Bern - Underground Car Park
An underground car park is being extended immediately in front of the baroque ‘Waisenhaus’, in the heart of the city of Bern, while another one is to be enlarged at the ‘Casinoplatz’ in
November 2001. At this very moment, important historical and archaeological remains of the 13th to the 18th century are being sacrificed for 140 new parking spaces. Of course, scientific
salvage excavations have taken place. The archaeological excavation started in March 2001 and was almost entirely financed by the authorities. It particularly well illustrated why such a
site should be protected, because the affected area of about 900 square metres had only been previously disturbed by a minor duct. The uncovering of the site, which became the garden
of the orphanage (Waisenhaus), revealed the relics of the ancient constructions exactly as they were when abandoned at the moment of their destruction in 1783/84: a street from the late
Middle Ages leading to a fountain in the natural trench, a stone building from the 14th century and foundations of a town residence near the town-ditch, as well as two well-preserved
cellars with courtyard buildings. In addition, the site revealed different developments relating to the construction of the orphanage that was built in 1783.
At least the remaining part of the city wall - which is under protection - will be integrated into the construction project. Of the original 20,000 square metres of open space in the
inner city - composed of the well-known squares of Waisenhausplatz, Bärenplatz and the Bundesplatz - only 2500 square metres will retain the potential for undisturbed archaeological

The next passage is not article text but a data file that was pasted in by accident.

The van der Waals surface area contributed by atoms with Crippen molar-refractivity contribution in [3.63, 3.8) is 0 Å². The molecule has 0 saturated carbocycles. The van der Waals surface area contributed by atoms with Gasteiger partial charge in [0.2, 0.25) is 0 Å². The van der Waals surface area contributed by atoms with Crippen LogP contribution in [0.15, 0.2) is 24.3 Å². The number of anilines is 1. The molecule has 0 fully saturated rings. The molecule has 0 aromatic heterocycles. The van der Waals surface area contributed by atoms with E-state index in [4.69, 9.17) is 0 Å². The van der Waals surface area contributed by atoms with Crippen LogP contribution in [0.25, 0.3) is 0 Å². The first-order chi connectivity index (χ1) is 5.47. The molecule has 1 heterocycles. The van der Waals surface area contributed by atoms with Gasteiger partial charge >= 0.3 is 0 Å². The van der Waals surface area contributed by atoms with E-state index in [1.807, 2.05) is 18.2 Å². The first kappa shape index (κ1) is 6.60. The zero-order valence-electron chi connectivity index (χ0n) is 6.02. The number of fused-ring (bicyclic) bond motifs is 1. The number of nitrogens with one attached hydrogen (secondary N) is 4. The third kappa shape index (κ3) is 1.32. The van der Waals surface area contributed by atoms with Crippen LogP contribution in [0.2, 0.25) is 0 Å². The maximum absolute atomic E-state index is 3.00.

evidence after the enlargement of this underground car park. Remains of the 13th-century city wall, as well as parts of the Jewish quarter, still slumber under the Bundesplatz. But is 15%
of the former archaeological patrimony enough to testify to the history of the city? And what are we to think of this when we know that any archaeological testimony is already reduced
by the passage of time.
The city of Bern is not alone in the destruction of its historical underground. In many cities of Switzerland and Europe, the necessity for new constructions has resulted in
increased underground disturbance. But should not Bern - as a UNESCO World-Heritage listed city - show the way? It is certainly in this perspective that the national commission for
the conservation of sites (Eidgenössische Kommission für Denkmalpflege) passed a leading bill with detailed theses, reflections and arguments concerning ‘underground building in
historical sites’. This bill was sent to all leading cantonal authorities responsible for archaeology and monument conservation. The conclusions of this bill were to refuse all three forms
of underground building: the building of cellars and other constructions under historical buildings, public squares and historical parks.
Bellinzona - Interference in the Middle-Age City Walls
The ‘Castello Grande’ has recently been accepted as a UNESCO World Heritage monument. But destructive interventions on the historical walls have already been perpetrated. Niches
have been built and cemented in the wall for the electricity supply. Was it carelessness, a harmless crime or neglect? And this is not the only example. It does, however, show how
important it is to supervise works associated with our World Heritage listed monuments and to encourage a sense of responsibility among the local authorities and all those who work
with these monuments. This was stressed in the ICOMOS colloquium held in Bern in 1999.
Switzerland, as a country, has committed itself to the international community. However, the sovereignty concerning archaeology and conservation in Switzerland belongs to
the cantons; as a consequence, it is up to them to provide the necessary intervention. The only way the national government can positively influence these efforts is in supporting them
financially, and yet it shirks from its responsibility.